Teardowns I've Worked On
The HGST 5K1000 drive that is in the teardown unit is a 9.5mm drive. However, perhaps with a modified holder, I'd imagine that a 12.5mm unit should fit without too much difficulty. Larger than that might require more "creativity".
To add a bit, consider a scanner that projects a line onto an object and records that with an offset camera. Imagine that the projector is on the left, the camera is on the right (both pointing away), while the line is projected up and down. In this case, the shift of the line to the left or right directly corresponds to how far away it is from the scanner. Where the line projects onto something close, it is shifted to the left, and where it projects onto something far, it is shifted to the right. This setup works great, except that it only gives you one stripe's worth of data. You need to scan it across a scene to get the whole picture.
This setup is doing the exact same thing, except instead of projecting a line, it is projecting a dot pattern. By measuring the displacement of each dot, it can figure out how far away it is from the camera. The dots are arranged in a special pattern so that the logic can tell one from another. Since the dots cover the whole scene, you don't have to scan it.
Quote from nofunsir:
In your teardown, have you guys seen any place where a camera would connect to the logic board?
A camera could connect using as few as 4 pins (ie, USB). With that in mind, two things pop out: the 6-pin device to the left of the camera space (is it a connector?), or the 5 solder pads below it around the hole (do they already connect something?).
What you call the antenna connector on the mainboard, is it perhaps a microphone connector? Isn't that what's on the end of the black cable? That would perhaps make the PAIC chip an audio interface controller?
The A4 is likely a multi-die package, with the CPU and DRAM mounted on the same substrate. (High-speed logic and high-density memory require fabrication processes that are less-than-optimal for the other.) That would explain the multiple part numbers. Other folks have pointed out that the K4X2G643GE part number is for a 2Gb (256MB) part.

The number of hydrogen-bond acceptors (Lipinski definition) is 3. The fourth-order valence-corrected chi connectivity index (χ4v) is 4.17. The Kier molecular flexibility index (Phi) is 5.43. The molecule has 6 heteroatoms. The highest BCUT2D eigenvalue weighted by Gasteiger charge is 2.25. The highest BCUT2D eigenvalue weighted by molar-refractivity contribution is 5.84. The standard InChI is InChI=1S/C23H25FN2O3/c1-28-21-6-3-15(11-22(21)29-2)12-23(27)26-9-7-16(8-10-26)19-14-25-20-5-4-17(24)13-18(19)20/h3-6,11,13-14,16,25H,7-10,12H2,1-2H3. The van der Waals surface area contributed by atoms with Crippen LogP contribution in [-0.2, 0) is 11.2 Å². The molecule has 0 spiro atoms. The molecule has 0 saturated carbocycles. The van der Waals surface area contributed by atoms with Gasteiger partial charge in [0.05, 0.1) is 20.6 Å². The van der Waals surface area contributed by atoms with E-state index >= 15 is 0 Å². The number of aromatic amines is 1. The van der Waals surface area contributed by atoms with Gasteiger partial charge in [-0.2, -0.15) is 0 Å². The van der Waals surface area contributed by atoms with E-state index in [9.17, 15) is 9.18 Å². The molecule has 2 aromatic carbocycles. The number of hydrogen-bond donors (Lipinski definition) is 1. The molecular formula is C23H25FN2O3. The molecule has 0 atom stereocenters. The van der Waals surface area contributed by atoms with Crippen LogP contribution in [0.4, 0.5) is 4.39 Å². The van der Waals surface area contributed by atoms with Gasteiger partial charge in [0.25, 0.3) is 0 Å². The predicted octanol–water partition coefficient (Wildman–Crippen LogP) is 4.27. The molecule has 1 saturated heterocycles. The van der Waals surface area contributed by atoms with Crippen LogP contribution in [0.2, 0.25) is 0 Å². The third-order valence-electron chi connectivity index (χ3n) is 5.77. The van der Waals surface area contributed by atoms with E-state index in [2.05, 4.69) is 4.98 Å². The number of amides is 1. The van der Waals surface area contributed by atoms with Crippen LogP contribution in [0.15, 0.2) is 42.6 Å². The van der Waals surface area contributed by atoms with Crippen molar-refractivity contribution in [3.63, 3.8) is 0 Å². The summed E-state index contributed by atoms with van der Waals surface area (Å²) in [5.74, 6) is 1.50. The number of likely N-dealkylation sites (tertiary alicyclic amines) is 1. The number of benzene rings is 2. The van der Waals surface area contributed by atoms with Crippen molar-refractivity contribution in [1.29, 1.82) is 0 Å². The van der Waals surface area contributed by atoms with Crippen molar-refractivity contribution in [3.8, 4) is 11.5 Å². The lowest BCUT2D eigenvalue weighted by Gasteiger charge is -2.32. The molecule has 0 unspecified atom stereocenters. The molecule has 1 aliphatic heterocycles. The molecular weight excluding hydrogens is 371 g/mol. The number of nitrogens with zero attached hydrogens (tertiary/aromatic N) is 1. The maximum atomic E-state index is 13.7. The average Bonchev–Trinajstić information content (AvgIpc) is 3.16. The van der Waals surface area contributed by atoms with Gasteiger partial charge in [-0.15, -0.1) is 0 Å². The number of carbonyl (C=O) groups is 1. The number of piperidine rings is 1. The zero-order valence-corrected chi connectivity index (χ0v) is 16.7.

The connector at the lower-left, next to the metal screw bracket, seems to be unaccounted for. What plugs in there? Is it used for testing and initial bring-up, I wonder?
Hmm, I also can't seem to account for the small ribbon cable connector that's next to the big double-ribbon connector for the touch-screen.
Also, next to the light-sensor connector at the top, you'll see empty spaces for a tiny 25-pin BGA chip and a 6-pin connector. If I had to hazard a guess as to their purpose, I'd say the chip is camera-related, and perhaps converts the raw camera output to USB, and the 6-pin connector brings out the USB input for testing.
Quote from ouimetnick:
The original iPhone had buttons such as the sleep/wake, volume up and down, and the silent/ringer switch were all held on to the aluminum back with screws.
The original iPhone's back was a stamped aluminum case plus a glued-on cast metal frame, along with a tack-welded metal screw bracket. The buttons and other pieces screwed into the frame that was glued onto the back. The main problem with this was that all the Chinese replacement parts makers advertising on Ebay were selling the plain back case without the frame and other parts necessary to use it. Also, sometimes the frame would become partially unglued from the back when you opened the phone.
The iPad should not have these issues, as the back is a solid hunk of aluminum (though it does have some tack-welded screw mounts). I do foresee iFixit and others selling lots of replacement screen clips that hold the unit together, though.
Quote from Travis Funk:
Wait, no moving parts? Can't wait to find out this thing's achilles heel.
The moving parts are the various buttons and the no-tilt slide switch. The Achilles' heel will be the small amount of RAM and limited flash storage space. The 2nd gen will most likely address the latter (just by increasing it), and possibly the former.
Quote from Andrew Bookholt:
It's for the headphone jack, seen here.
Ah, thanks. I think I saw that when I examined the FCC pictures, but I failed to notice it this time around.
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